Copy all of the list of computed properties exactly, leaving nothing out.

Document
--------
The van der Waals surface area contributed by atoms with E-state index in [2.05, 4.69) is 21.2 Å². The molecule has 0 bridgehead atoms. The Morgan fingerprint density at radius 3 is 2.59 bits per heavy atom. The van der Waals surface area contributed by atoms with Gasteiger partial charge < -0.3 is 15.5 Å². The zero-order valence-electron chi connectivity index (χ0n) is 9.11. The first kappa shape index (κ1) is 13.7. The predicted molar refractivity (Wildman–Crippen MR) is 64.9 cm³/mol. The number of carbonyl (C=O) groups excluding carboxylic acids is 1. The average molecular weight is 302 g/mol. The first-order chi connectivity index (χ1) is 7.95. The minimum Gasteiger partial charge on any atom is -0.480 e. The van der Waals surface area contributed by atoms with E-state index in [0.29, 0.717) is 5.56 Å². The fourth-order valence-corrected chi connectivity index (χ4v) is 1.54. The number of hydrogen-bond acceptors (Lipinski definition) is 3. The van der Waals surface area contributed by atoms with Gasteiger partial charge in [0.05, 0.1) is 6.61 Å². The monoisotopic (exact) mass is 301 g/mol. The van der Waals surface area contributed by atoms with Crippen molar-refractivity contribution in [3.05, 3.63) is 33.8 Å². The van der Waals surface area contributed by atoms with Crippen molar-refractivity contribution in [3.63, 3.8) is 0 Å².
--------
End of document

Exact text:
The van der Waals surface area contributed by atoms with E-state index in [2.05, 4.69) is 21.2 Å². The molecule has 0 bridgehead atoms. The Morgan fingerprint density at radius 3 is 2.59 bits per heavy atom. The van der Waals surface area contributed by atoms with Gasteiger partial charge < -0.3 is 15.5 Å². The zero-order valence-electron chi connectivity index (χ0n) is 9.11. The first kappa shape index (κ1) is 13.7. The predicted molar refractivity (Wildman–Crippen MR) is 64.9 cm³/mol. The number of carbonyl (C=O) groups excluding carboxylic acids is 1. The average molecular weight is 302 g/mol. The first-order chi connectivity index (χ1) is 7.95. The minimum Gasteiger partial charge on any atom is -0.480 e. The van der Waals surface area contributed by atoms with E-state index in [0.29, 0.717) is 5.56 Å². The fourth-order valence-corrected chi connectivity index (χ4v) is 1.54. The number of hydrogen-bond acceptors (Lipinski definition) is 3. The van der Waals surface area contributed by atoms with Gasteiger partial charge in [0.05, 0.1) is 6.61 Å². The monoisotopic (exact) mass is 301 g/mol. The van der Waals surface area contributed by atoms with Crippen molar-refractivity contribution in [3.05, 3.63) is 33.8 Å². The van der Waals surface area contributed by atoms with Crippen molar-refractivity contribution in [3.63, 3.8) is 0 Å².